Malware Crooks Plant Fake YouTube Ads on Google to Trick Users

Sep 30, 15 Malware Crooks Plant Fake YouTube Ads on Google to Trick Users

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The latest internet scam does not involve Nigerian princes or secret lotto winnings, but it’s tricky enough to fool users who are just trying to find some cute kitten videos. According to The Inquirer, popular antivirus software firm Malwarebytes says that the latest trick that online criminals are using involves Google search results. It’s called “malvertising,” and it can convince even the most adept computer veterans to funnel money into the scammers’ pockets. Malvertising is a portmanteau of “malware” and “advertising.” In basic terms, it’s a strategy used by crooks on the internet to install a virus on your computer that can extract confidential information from your hard drive and, in a worst-case scenario, allow a hacker to steal your identity. In this latest scam, Google users who search for the popular video website YouTube will see the malvertising at the very top of the search results in the ad section. Having the top link for a commonly-searched keyword on Google is one of the best ways to drive traffic to a website. The internet has made people impatient, and 75% of users never even get past the first page of search results. These scammers bid for the rights to be at the top of search results for YouTube, which is one of the most popular keyword searches on the entire internet. By displaying the actual link to YouTube, users think they are being led to the website. “Cybercrooks made this one look very real, with the supposed URL destination actually being the real YouTube website, and providing a preview to a YouTube channel when hovering over the link with your mouse —- making this one good enough to trick even some security-savvy users,” explained Jerome Segura, researcher at Malwarebytes. Instead of going to YouTube, the user sees the dreaded “Blue Screen of Death,” informing them that their computer is infected and displaying a “toll-free phone number” for them to call. According to InfoSecurity, Malwarebytes also released a statement on how the scam works...

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8 Members of Ohio’s Beef Jerky Burgling Ring Indicted for Theft and Money Laundering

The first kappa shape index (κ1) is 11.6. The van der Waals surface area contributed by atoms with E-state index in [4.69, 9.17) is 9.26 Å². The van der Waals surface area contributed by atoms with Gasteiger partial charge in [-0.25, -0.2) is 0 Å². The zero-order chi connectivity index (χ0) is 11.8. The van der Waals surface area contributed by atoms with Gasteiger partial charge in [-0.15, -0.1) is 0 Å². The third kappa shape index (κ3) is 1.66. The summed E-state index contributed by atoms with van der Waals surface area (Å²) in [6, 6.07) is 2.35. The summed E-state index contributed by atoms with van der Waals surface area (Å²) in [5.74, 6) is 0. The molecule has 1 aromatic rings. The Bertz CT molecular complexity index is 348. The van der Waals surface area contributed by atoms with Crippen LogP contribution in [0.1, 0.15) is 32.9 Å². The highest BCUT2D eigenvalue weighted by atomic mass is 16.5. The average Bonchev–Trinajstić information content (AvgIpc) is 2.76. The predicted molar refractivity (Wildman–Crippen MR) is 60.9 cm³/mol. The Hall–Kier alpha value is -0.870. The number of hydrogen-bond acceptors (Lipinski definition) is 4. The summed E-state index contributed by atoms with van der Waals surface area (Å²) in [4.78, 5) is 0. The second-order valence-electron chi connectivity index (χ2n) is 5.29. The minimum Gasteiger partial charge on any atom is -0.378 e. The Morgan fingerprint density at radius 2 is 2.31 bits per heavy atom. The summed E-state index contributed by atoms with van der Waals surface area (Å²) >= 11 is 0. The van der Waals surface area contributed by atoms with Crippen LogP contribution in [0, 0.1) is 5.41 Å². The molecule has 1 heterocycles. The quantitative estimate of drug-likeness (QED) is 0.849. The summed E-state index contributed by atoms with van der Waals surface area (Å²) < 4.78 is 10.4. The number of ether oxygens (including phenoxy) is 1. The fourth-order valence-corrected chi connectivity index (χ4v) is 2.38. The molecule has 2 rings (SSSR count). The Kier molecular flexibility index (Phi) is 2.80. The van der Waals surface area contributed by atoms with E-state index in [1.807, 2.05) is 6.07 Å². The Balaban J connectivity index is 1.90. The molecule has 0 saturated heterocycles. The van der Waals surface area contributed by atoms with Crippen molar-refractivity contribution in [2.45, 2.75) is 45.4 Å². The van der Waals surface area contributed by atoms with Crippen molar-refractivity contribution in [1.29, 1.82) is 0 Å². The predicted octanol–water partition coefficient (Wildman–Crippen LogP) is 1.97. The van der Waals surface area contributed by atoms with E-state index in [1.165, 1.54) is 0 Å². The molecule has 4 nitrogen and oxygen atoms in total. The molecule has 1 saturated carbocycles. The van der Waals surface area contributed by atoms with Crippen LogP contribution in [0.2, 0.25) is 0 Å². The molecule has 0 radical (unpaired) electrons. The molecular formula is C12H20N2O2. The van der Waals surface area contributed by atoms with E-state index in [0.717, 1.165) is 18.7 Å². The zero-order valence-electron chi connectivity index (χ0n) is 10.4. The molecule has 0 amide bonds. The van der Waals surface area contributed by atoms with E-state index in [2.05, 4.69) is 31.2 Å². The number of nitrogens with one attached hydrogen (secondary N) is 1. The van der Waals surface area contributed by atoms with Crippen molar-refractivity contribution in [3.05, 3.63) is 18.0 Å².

A Delaware County grand jury recently indicted eight beef jerky bandits who operated a theft ring across central Ohio, according to the Marion Star, following a six-month investigation of the group’s alleged thefts. The group had been running a shoplifting ring across 10 Ohio counties, reported This Week News, and primarily focused on items like beef jerky, batteries, and laundry detergent. The items may seem petty for thieves, but targeting stores that sell cheap items is one common strategy for long-winded crime rings like this one. It’s estimated that only one in every seven businesses today has a working alarm system, and these alarm systems almost always guard more valuable items, making it riskier to steal them. According to local authorities, the group would shoplift these small items and an unnamed contact would resell the items, for a profit, at auction houses in Bellevue and Clinton. All eight members have been charged with engaging in a pattern of corrupt activity (a first-degree felony charge) and money laundering (a third-degree felony charge); certain individuals are facing additional charges for theft in the fifth degree and money laundering in the second degree. The charges, according to court documents, are as follows: Corrupt activity (first degree), money laundering (third degree), two counts of theft (fifth degree): Brittany Chafin, 23, of Delaware Stevie Henry, 25, of Marion Sasha Steele, 23, of Marion Corrupt activity (first degree), money laundering (third degree), three counts of theft (fifth degree): Jordan Emmons, 23, of Marion Corrupt activity (first degree), money laundering (third degree), four counts of theft (fifth degree): Justin Emmons, 26, of Marion Wendy Emmons, 45, of Marion Michael Jenkins, 32, of Marion Corrupt activity (first degree), three counts of money laundering (all third degree): Philip Burkholder, 82, of Forest Believe it or not, this isn’t the only jerky-related theft that has occurred recently. Last year, Ohio had another jerky incident involving hundreds of dollars of stolen jerky and about $40 worth of candy stolen from a store in Grove City,...